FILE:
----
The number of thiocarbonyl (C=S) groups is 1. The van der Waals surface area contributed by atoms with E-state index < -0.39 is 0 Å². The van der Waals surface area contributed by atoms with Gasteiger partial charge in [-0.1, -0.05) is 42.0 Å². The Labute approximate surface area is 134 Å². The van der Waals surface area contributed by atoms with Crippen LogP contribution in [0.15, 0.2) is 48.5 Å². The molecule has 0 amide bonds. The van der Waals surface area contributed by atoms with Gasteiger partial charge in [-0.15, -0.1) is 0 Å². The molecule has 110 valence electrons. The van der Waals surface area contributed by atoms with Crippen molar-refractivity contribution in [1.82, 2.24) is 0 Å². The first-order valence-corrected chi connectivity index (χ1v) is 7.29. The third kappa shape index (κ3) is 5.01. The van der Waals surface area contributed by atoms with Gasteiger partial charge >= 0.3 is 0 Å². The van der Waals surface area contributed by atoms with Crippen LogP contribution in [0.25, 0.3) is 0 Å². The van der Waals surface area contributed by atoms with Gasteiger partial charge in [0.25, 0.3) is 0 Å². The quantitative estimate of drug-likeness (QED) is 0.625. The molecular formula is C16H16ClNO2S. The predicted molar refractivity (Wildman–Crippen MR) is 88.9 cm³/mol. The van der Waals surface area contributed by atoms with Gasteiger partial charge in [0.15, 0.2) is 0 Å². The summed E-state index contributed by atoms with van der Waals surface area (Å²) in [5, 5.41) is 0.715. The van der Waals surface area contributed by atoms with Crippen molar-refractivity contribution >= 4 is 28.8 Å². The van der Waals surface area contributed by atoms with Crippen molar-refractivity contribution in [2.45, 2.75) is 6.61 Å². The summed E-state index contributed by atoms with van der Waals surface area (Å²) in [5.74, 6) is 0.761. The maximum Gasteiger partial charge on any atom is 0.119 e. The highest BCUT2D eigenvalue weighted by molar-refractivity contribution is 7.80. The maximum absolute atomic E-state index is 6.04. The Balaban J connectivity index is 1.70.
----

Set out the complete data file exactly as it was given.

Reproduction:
The number of thiocarbonyl (C=S) groups is 1. The van der Waals surface area contributed by atoms with E-state index < -0.39 is 0 Å². The van der Waals surface area contributed by atoms with Gasteiger partial charge in [-0.1, -0.05) is 42.0 Å². The Labute approximate surface area is 134 Å². The van der Waals surface area contributed by atoms with Crippen LogP contribution in [0.15, 0.2) is 48.5 Å². The molecule has 0 amide bonds. The van der Waals surface area contributed by atoms with Gasteiger partial charge in [-0.15, -0.1) is 0 Å². The molecule has 110 valence electrons. The van der Waals surface area contributed by atoms with Crippen molar-refractivity contribution in [1.82, 2.24) is 0 Å². The first-order valence-corrected chi connectivity index (χ1v) is 7.29. The third kappa shape index (κ3) is 5.01. The van der Waals surface area contributed by atoms with Gasteiger partial charge >= 0.3 is 0 Å². The van der Waals surface area contributed by atoms with Crippen LogP contribution in [0.25, 0.3) is 0 Å². The van der Waals surface area contributed by atoms with Gasteiger partial charge in [0.25, 0.3) is 0 Å². The quantitative estimate of drug-likeness (QED) is 0.625. The molecular formula is C16H16ClNO2S. The predicted molar refractivity (Wildman–Crippen MR) is 88.9 cm³/mol. The van der Waals surface area contributed by atoms with Gasteiger partial charge in [0.15, 0.2) is 0 Å². The summed E-state index contributed by atoms with van der Waals surface area (Å²) in [5, 5.41) is 0.715. The van der Waals surface area contributed by atoms with Crippen molar-refractivity contribution >= 4 is 28.8 Å². The van der Waals surface area contributed by atoms with Crippen molar-refractivity contribution in [2.45, 2.75) is 6.61 Å². The summed E-state index contributed by atoms with van der Waals surface area (Å²) in [5.74, 6) is 0.761. The maximum Gasteiger partial charge on any atom is 0.119 e. The highest BCUT2D eigenvalue weighted by molar-refractivity contribution is 7.80. The maximum absolute atomic E-state index is 6.04. The Balaban J connectivity index is 1.70.